Tillage is a popular practice across Illinois and it still seems to have its place in a high yield soybean production system. It also simplifies decisions that no-tillers must consider such as handling residue, cooler and wetter soils the spring and more potential for seedling diseases and nutrient tie up.
Farmers know that tillage provides two main benefits:
- It blackens and loosens the soil in the fall so it dries and warms more quickly in the spring. In heavier soils in central and northern Illinois and tighter clay soils in the south, tillage can help guarantee a good stand that emerges rapidly – which is a prerequisite to high yields.
- Tillage helps manage all the corn residue after 200+ bushel corn, in continuous corn rotations and any cornstalks that don’t decay readily enough in the field.
Fall tillage begins with spreading residue, especially corn residue created by a 200-bushel corn crop. Cornstalks can be a headache because with today’s Bt traits, good plant health and stay green characteristics, they just don’t decay and disintegrate as rapidly as in the past.
Whether you practice reduced tillage or no-till, properly spreading residue is the start to managing it. Take a good look at the spreader behind your combine and how it is set up and operating. Distribution is very important, especially when you want bumper crops. Remember you are spreading chaff and coarse residue. Chaff is lightweight and affected by the wind, and more difficult to spread. Coarser material spreads more equally using spreaders with batts.
Many growers have adopted chopping corn heads which will slice cornstalks as they are pulled down through the stalk rollers. The key to residue decomposition is slicing and dicing into small pieces and fracturing the stalks and then anchoring it down with soil to introduce microbes into the material. Decomposition needs moisture, warmer temperatures and an available supply of carbon, nitrogen and sulfur. Not all these requirements are available during the fall and winter and this delays decay. Ever notice how the stalks from corn harvest in early to mid-September blacken before it turns cold in the fall compared to stalks from corn harvested in late October and November? Winter months aren’t good for decay.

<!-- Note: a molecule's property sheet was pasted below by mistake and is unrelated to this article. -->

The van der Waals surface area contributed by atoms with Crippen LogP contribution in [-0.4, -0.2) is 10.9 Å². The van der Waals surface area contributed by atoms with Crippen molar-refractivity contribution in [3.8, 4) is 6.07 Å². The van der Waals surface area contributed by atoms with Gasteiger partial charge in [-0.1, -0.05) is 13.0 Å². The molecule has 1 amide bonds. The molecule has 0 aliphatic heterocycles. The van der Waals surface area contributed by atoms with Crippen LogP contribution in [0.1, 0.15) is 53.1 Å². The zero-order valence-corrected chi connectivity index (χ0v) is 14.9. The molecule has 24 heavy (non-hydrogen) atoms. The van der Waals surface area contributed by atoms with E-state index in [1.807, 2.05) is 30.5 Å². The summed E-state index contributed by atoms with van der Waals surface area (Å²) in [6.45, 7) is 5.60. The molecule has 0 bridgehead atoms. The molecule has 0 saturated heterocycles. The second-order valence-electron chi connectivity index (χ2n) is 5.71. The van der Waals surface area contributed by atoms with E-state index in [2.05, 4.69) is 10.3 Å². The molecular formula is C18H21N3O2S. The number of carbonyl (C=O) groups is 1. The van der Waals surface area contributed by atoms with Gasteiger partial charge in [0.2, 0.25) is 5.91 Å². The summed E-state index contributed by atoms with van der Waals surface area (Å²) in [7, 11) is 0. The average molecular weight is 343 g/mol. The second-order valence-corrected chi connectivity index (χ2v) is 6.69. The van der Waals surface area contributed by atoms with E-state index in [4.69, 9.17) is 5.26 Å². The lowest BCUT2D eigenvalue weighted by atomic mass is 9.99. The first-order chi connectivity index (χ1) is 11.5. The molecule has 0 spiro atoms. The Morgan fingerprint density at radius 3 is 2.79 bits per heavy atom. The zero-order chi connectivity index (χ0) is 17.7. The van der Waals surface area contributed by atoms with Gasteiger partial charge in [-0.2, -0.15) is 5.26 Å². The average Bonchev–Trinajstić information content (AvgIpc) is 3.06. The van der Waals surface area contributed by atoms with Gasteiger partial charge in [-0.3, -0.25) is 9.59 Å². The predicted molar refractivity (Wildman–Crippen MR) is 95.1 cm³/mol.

Farmers till to process and incorporate residue, fertilizer and chemicals; blacken the soil so it warms and dries faster in the spring, and prepare an even seedbed for next spring. However, fall tillage usually leaves the field rough and requires a spring finishing pass to create a smooth, clod-free seedbed. No matter what your goal, adjust and run the tool so it will achieve that objective for the fall.
When doing fall tillage first consider soil conditions. For tillage to work properly, soil has to be relatively dry to fracture the soil and process residue without causing compaction. If you do primary tillage, fall is a better time because the soil is in more fit condition. Moisture is below field capacity; compaction is less of a risk, soil hasn’t frozen yet, and you won’t pull up wet clods of soil. And if shearing forces do compress the soil, winter freeze and thawing and wetting and drying will break up clods and loosen compact layers, either horizontal or vertical.
Remember, tillage is about processing and incorporating residue, fracturing density layers in the soil and blackening the soil so it will warm and dry in the spring. And in the process you can prepare a seedbed. However, tillage doesn’t necessary improve soil tilth, health or productivity. Conventional tillage tends to degrade natural soil structure while creating a temporary solution for planting the next crop.
Do you do fall tillage know the reason you are doing it and use the right tools for the job.
Soybean agronomist Daniel Davidson, Ph.D., posts blogs on topics related to soybean agronomy. Feel free to contact him at email@example.com or ring him at 402-649-5919.